- In more than half of Florida counties, fewer than one in five women aged 25 and older has a college degree. More than one in four Florida women aged 25 and older has a bachelor’s degree or higher (26.7 percent), compared with 28.1 percent of Florida men. The share of women in Florida with a bachelor’s degree or higher ranges from a high of 44.3 percent in Leon County to a low of 10.0 percent in Levy County.
- Between 2002 and 2012, Florida had the fourth highest growth rate in women-owned businesses in the country. The share of businesses owned by women grew by nearly 85 percent to 38.5 percent in 2012. Hendry County has the highest share of women-owned businesses at 43.2 percent, while less than a quarter of businesses (24.6 percent) in Holmes County are owned by women. Black women, who account for about 16 percent of Florida’s women, own 18.4 percent of the state’s women-owned businesses, twice as large as the share of men-owned businesses owned by Black men (9.0 percent).
Women make up 51 percent of the 19.4 million residents in Florida, the United States’ fourth most populous state. A companion report released by IWPR and FWFA finds that the state is more racially diverse and has larger proportions of immigrants, older women, and older men than the nation overall.
The report concludes with policy recommendations for improving women’s status on indicators related to poverty and opportunity, including expanding health programs for low-income women, improving educational opportunities for women of color, investing in women’s entrepreneurship, provide paid sick days and paid family leave, increasing the minimum wage, strengthening safety net programs, and taking steps to narrow the gender wage gap.
“Women’s poverty levels—and their access to opportunity in Florida—depend on where they live,” said Julie Fisher Cummings, founder/CEO of Lovelight Foundation and co-chair of FWFA. “State policymakers, grantmakers and community leaders must consider how proposed policies affect diverse populations in different ways and must take bold steps to reduce inequality and ensure that prosperity in our state is more widely shared.”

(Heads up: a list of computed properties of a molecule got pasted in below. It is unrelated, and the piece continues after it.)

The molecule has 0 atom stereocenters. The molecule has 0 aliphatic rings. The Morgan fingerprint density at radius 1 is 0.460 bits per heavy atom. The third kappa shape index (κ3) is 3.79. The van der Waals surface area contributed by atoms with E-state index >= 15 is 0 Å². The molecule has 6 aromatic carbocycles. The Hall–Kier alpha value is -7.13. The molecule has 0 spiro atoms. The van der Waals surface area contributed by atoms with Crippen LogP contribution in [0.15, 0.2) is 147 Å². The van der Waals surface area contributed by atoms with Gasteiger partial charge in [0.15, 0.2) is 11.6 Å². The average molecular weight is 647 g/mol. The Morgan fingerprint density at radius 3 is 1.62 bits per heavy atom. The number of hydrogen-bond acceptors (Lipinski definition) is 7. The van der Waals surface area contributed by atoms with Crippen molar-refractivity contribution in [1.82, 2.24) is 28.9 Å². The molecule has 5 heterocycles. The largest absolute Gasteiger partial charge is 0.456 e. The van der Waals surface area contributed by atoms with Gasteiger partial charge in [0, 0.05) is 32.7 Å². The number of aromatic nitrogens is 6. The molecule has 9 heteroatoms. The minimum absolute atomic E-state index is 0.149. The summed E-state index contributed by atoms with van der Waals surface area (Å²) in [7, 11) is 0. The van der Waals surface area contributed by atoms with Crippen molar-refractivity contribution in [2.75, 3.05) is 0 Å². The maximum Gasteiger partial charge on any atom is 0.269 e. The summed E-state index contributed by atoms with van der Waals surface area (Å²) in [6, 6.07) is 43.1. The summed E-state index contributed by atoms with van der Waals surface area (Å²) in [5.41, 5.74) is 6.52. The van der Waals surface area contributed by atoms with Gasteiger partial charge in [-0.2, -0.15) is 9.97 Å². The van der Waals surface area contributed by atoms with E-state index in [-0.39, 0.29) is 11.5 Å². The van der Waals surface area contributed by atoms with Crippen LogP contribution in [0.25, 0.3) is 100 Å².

The Institute for Women’s Policy Research (IWPR) conducts rigorous research and disseminates its findings to address the needs of women and their families, promote public dialogue, and strengthen communities and societies. IWPR is a 501(c)(3) tax-exempt organization that also works in affiliation with the women’s studies, and public policy and public administration programs at The George Washington University.
The Florida Women’s Funding Alliance (FWFA) is an affinity group of Florida Philanthropic Network (FPN),that envisions a Florida where women and girls thrive. The FWFA mission is to transform the lives of women and girls through members’ collective voices and resources.
The Florida Philanthropic Network is a statewide membership network of nearly 120 philanthropic organizations working to build philanthropy to build a better Florida. FPN’s members are private independent, corporate and family foundations, community foundations, public charity grantmakers and corporate giving programs.